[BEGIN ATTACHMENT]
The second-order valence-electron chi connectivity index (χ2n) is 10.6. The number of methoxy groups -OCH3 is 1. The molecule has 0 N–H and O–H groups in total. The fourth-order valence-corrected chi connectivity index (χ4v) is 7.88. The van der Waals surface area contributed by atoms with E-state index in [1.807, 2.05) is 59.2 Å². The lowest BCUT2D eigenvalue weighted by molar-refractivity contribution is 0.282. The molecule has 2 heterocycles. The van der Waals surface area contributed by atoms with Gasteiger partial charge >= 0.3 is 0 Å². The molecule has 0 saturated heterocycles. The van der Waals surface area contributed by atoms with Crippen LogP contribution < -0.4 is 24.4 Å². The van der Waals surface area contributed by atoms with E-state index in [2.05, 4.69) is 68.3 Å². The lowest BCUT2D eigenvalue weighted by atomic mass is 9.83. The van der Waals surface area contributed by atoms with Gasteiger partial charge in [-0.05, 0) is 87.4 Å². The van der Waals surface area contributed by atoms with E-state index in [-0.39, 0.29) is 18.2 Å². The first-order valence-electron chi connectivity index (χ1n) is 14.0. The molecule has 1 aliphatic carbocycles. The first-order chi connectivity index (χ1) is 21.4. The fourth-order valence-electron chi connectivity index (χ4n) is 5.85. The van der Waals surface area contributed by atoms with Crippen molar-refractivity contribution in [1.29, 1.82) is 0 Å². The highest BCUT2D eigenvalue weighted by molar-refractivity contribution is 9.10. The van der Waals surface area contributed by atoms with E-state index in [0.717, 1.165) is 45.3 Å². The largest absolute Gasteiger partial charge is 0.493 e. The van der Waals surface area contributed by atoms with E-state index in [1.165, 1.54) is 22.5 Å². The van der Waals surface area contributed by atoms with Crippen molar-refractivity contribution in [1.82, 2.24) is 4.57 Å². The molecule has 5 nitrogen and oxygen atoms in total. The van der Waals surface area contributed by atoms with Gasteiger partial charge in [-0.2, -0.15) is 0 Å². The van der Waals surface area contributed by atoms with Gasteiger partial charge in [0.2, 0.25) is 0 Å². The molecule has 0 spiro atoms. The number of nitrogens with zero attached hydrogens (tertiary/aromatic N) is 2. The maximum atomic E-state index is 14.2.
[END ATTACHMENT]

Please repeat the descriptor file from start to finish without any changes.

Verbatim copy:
The second-order valence-electron chi connectivity index (χ2n) is 10.6. The number of methoxy groups -OCH3 is 1. The molecule has 0 N–H and O–H groups in total. The fourth-order valence-corrected chi connectivity index (χ4v) is 7.88. The van der Waals surface area contributed by atoms with E-state index in [1.807, 2.05) is 59.2 Å². The lowest BCUT2D eigenvalue weighted by molar-refractivity contribution is 0.282. The molecule has 2 heterocycles. The van der Waals surface area contributed by atoms with Gasteiger partial charge >= 0.3 is 0 Å². The molecule has 0 saturated heterocycles. The van der Waals surface area contributed by atoms with Crippen LogP contribution < -0.4 is 24.4 Å². The van der Waals surface area contributed by atoms with E-state index in [2.05, 4.69) is 68.3 Å². The lowest BCUT2D eigenvalue weighted by atomic mass is 9.83. The van der Waals surface area contributed by atoms with Gasteiger partial charge in [-0.05, 0) is 87.4 Å². The van der Waals surface area contributed by atoms with E-state index in [-0.39, 0.29) is 18.2 Å². The first-order valence-electron chi connectivity index (χ1n) is 14.0. The molecule has 1 aliphatic carbocycles. The first-order chi connectivity index (χ1) is 21.4. The fourth-order valence-electron chi connectivity index (χ4n) is 5.85. The van der Waals surface area contributed by atoms with Crippen molar-refractivity contribution in [1.29, 1.82) is 0 Å². The highest BCUT2D eigenvalue weighted by molar-refractivity contribution is 9.10. The van der Waals surface area contributed by atoms with E-state index in [0.717, 1.165) is 45.3 Å². The largest absolute Gasteiger partial charge is 0.493 e. The van der Waals surface area contributed by atoms with E-state index in [1.165, 1.54) is 22.5 Å². The van der Waals surface area contributed by atoms with Crippen molar-refractivity contribution in [1.82, 2.24) is 4.57 Å². The molecule has 5 nitrogen and oxygen atoms in total. The van der Waals surface area contributed by atoms with Gasteiger partial charge in [-0.2, -0.15) is 0 Å². The van der Waals surface area contributed by atoms with Gasteiger partial charge in [0.2, 0.25) is 0 Å². The molecule has 0 spiro atoms. The number of nitrogens with zero attached hydrogens (tertiary/aromatic N) is 2. The maximum atomic E-state index is 14.2.